Northern Ireland news

Health minister warns 'appalling' waiting lists most urgent issue facing all Stormont departments

Health minister Robin Swann has warned of the impact of a reduced budget on the health service as it emerges from the pandemic
Seanín Graham

HEALTH minister Robin Swann has said "appalling" waiting lists are the most pressing issue facing Stormont - and warned the NHS is in danger of not being able to deliver on its founding principles.

Addressing the Assembly yesterday, Mr Swann laid out the impact of a severely reduced year-on-year budget as the health trusts attempt to rebuild services post Covid-19.

He confirmed detailed plans are being finalised on both waiting times and cancer care.

"These will shortly be issued for public consultation, as will a review of urgent and emergency care," he said.

Prior to the pandemic, the north had the worst waiting lists in the NHS, with the crisis exacerbated by Covid.

By the end of last December, more than 320,000 patients were waiting for their appointment with a hospital consultant, while surgery waiting lists have also rocketed.

Without adequate funding, Mr Swann said there will not be enough money to recruit new staff while retention is also an issue.

There are almost 3,000 empty nursing jobs in Northern Ireland while increasing numbers of ICU nursse have quit in the past year.

Addressing the Assembly yesterday, Mr Swann said: "Our health service prides itself on being available to all, free at the point of access. I will today contend that we are in grave danger of undermining this essential feature of our health service. With ever growing waiting lists - I would question whether all of our citizens have adequate access to the health services they need?

"...To properly put waiting lists right, we will clearly need more staff in our health service. But how can you recruit additional people to the workforce if there's no certainty you'll have the money to keep paying them next year?"

"I recognise there are many pressing rival demands on the public purse in Northern Ireland...However, I cannot think of a more pressing issue facing us than waiting times. It cries out for action. It is a daily rebuke to the standing of this House and to the reputation of politics."

On Monday it was announced that the Nightingale facility at Belfast City Hospital was officially de-escalated as a Covid hospital, with Covid patients to be treated instead at the Mater Hospital.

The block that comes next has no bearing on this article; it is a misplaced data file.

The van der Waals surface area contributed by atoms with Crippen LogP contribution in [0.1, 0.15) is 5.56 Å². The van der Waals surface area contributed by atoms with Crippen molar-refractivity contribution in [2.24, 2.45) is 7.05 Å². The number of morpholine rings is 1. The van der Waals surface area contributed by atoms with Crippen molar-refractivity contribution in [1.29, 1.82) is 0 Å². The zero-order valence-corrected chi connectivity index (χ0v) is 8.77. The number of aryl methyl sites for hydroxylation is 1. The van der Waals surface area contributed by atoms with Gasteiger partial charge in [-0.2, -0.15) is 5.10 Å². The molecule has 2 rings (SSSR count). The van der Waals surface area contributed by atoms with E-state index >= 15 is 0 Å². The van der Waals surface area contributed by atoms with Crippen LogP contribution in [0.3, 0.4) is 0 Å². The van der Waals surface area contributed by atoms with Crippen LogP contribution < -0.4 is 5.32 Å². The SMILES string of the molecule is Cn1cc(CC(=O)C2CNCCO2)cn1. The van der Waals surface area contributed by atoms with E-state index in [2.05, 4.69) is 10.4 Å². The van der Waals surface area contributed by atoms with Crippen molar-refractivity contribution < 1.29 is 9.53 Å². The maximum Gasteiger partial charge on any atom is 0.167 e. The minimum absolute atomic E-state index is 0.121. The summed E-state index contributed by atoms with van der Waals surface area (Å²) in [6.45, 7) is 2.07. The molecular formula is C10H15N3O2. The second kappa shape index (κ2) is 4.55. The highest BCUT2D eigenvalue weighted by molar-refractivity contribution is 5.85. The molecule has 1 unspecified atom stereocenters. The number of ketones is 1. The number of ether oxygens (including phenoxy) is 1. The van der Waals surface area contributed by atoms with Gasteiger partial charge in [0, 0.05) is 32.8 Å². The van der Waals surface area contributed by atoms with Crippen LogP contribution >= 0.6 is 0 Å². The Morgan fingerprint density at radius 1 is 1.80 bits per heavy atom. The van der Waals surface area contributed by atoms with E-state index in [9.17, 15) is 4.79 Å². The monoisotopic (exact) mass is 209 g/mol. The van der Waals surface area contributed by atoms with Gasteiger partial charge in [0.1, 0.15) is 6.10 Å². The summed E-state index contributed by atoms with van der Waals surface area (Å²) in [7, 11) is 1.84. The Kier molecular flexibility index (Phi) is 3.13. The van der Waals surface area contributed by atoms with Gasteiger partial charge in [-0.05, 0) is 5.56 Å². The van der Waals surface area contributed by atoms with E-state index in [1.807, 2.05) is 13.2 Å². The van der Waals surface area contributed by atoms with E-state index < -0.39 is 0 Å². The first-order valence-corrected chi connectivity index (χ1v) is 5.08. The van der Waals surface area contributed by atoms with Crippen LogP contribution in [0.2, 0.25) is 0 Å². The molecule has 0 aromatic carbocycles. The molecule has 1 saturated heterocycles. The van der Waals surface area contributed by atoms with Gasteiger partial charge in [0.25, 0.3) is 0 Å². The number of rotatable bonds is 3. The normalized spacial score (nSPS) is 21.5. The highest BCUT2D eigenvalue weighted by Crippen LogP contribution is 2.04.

Mr Swann said health trust rebuilding plans for three months will included planned care and operations being prioritised regionally - with patients seen according to greatest clinical need, rather than postcode.

The Irish News understands that proposals are at advanced stage to transform the City Hospital tower block into a regional centre for elective complex cancer surgeries.

With more than 1,000 cancer procedures suspended between January and March this year due to coronavirus pressures, the Assembly heard yesterday the "vast majority" of patients affected have since had their treatment completed or have a confirmed plan in place.

Mr Swann also yesterday outlined actions taken to protect elective services.

These have included establishing Northern Ireland's first regional Day Procedure Centre at Lagan Valley Hospital, which has been providing support, particularly for urgent cancer diagnostic work.

He told MLAs that surgeons from across the north have been travelling to the South West Acute Hospital in Enniskillen to provide surgery that could not be provided at other sites due to the numbers of Covid inpatients.

However, he said that the current funding arrangement was "not fit for purpose" and would severely impact on rebuilding work - adding the pandemic has had a "significant impact" on "our already appalling waiting lists".

"What is really needed is a multi-year budget and unfortunately the Executive hasn't received this from Westminster.

He added: "...Without a significant and recurrent funding commitment from the Executive, I fear that we will be severely restricted in our ability to deliver. We will be fighting the scourge of waiting lists with at least one hand tied behind our backs.

"We must start putting this right. It is a long-term task and it needs long-term, recurrent funding."

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